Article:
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U.N. Food and Agriculture Organization (FAO) publishes a new report on supply and demand for food worldwide. The study carried out by Audun Lem et al. claims that the global seafood industry cannot keep up with consumer’s demand without aquaculture. Audun Lem told that «activists» who think the world can live without aquaculture are «not only dead wrong», but «surpassed by reality».

The reality is the reality is the reality… aha.

According to FAO’s periodical SOFIA reports, the capture fishery production has been stagnating since the 1990ies at a level of at about 90 million tons, while aquacultures is already yielding 67 million tons, with a steady annual growth of 5 to 9 percent since the 1950ies. For somebody who takes these figures as a natural law, the argument of Audun Lem and FAO colleagues is not astonishing.
The problem however is that Lem et al. are but extrapolating an already fatal process. Instead of looking into the reasons of the capture stagnation, they simply take it for granted.
Fishery biologists like Daniel Pauly (the one who found out former FOA catch statistics where wrong) or his colleague Rainer Froese (the one who showed that even corrected, FAO stock status statistics do not indicate the bad truth entirely) are pointing out that fishery could yield much more globally and be more profitable – if we simply took a break in looting. Almost all commercially exploited stocks need a respite to rebuild at original levels, some species would need few years, other more.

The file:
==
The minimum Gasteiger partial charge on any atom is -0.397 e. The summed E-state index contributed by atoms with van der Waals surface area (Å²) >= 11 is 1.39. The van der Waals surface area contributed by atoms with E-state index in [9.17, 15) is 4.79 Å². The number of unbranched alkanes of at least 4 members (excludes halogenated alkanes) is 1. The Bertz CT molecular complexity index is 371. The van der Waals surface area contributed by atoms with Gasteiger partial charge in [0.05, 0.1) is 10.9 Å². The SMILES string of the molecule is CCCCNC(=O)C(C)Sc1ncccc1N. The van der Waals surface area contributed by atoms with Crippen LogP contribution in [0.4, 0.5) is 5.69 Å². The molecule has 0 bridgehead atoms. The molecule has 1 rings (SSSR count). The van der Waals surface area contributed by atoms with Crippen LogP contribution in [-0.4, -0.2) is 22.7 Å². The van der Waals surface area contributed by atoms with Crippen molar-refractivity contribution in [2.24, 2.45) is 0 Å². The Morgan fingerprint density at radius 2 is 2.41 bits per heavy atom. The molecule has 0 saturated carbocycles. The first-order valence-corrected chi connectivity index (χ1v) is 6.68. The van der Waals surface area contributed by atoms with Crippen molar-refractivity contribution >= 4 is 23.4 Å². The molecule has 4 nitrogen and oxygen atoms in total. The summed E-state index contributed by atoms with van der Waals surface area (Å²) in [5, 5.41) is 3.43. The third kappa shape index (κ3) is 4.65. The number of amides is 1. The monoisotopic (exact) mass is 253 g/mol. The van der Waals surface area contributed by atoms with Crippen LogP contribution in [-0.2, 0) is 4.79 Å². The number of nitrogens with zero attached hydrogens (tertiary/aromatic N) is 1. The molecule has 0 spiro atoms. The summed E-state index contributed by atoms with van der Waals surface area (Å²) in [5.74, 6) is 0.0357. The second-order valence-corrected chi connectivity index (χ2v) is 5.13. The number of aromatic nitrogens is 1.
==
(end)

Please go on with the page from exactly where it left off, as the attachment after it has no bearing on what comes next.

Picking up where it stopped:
The reason why global fishery yield stagnates is not because we reached the upper yield limit but because we were looting already depleted stocks for too long – and with increasingly ruthless methods.
Estimations show that by reducing the current catch volume by half during four to five years, and banning ruthless methods with high bycatch or high habitat impacts, we could expect the global yield increasing by more than half of the current volume or another 45 million tons. We could obviously restrain from farming carnivore species that have to be fed with components for which one forth of the global catch has to be used.

A smart global fish policy

would consist of three elements: exploiting healthy stocks only, realizing higher catch volumes and higher returns, and farming non-predator species only. This would guarantee enough fish for everybody.
Humanity can of course continue on the current way of fishing at the edge, and of boosting an aquaculture industry which in most cases consists of animal factories that would be objected to if terrestrial animals were concerned. One can continue like this, maybe until 2030, maybe even somewhat longer, improving details here and there by green programs of all kinds. It will unfortunately not lead us to the solution which is presented as a core argument for the «blue revolution»: it will not guarantee food for all as it does not guarantee the basis, i.e. healthy stocks. As long as we are not able to make best use of what nature provides us with, we cannot expect to make it better in our own way.

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